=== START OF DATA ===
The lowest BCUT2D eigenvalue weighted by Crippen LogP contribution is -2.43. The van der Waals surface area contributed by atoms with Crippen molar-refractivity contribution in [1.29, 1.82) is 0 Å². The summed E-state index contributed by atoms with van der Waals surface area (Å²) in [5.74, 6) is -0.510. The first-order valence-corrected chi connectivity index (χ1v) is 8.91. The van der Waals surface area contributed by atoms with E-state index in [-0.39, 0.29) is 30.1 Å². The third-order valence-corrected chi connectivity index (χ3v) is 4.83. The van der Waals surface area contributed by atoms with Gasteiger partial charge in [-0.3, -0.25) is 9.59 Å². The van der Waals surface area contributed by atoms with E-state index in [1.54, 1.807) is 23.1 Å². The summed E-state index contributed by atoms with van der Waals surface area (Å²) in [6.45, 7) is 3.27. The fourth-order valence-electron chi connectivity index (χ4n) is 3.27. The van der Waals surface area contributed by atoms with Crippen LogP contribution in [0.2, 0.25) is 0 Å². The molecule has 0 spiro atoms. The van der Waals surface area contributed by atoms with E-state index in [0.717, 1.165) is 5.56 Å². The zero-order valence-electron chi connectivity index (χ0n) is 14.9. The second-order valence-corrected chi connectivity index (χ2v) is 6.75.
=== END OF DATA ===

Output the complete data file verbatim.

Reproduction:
The lowest BCUT2D eigenvalue weighted by Crippen LogP contribution is -2.43. The van der Waals surface area contributed by atoms with Crippen molar-refractivity contribution in [1.29, 1.82) is 0 Å². The summed E-state index contributed by atoms with van der Waals surface area (Å²) in [5.74, 6) is -0.510. The first-order valence-corrected chi connectivity index (χ1v) is 8.91. The van der Waals surface area contributed by atoms with E-state index in [-0.39, 0.29) is 30.1 Å². The third-order valence-corrected chi connectivity index (χ3v) is 4.83. The van der Waals surface area contributed by atoms with Gasteiger partial charge in [-0.3, -0.25) is 9.59 Å². The van der Waals surface area contributed by atoms with E-state index in [1.54, 1.807) is 23.1 Å². The summed E-state index contributed by atoms with van der Waals surface area (Å²) in [6.45, 7) is 3.27. The fourth-order valence-electron chi connectivity index (χ4n) is 3.27. The van der Waals surface area contributed by atoms with Crippen LogP contribution in [0.2, 0.25) is 0 Å². The molecule has 0 spiro atoms. The van der Waals surface area contributed by atoms with E-state index in [0.717, 1.165) is 5.56 Å². The zero-order valence-electron chi connectivity index (χ0n) is 14.9. The second-order valence-corrected chi connectivity index (χ2v) is 6.75.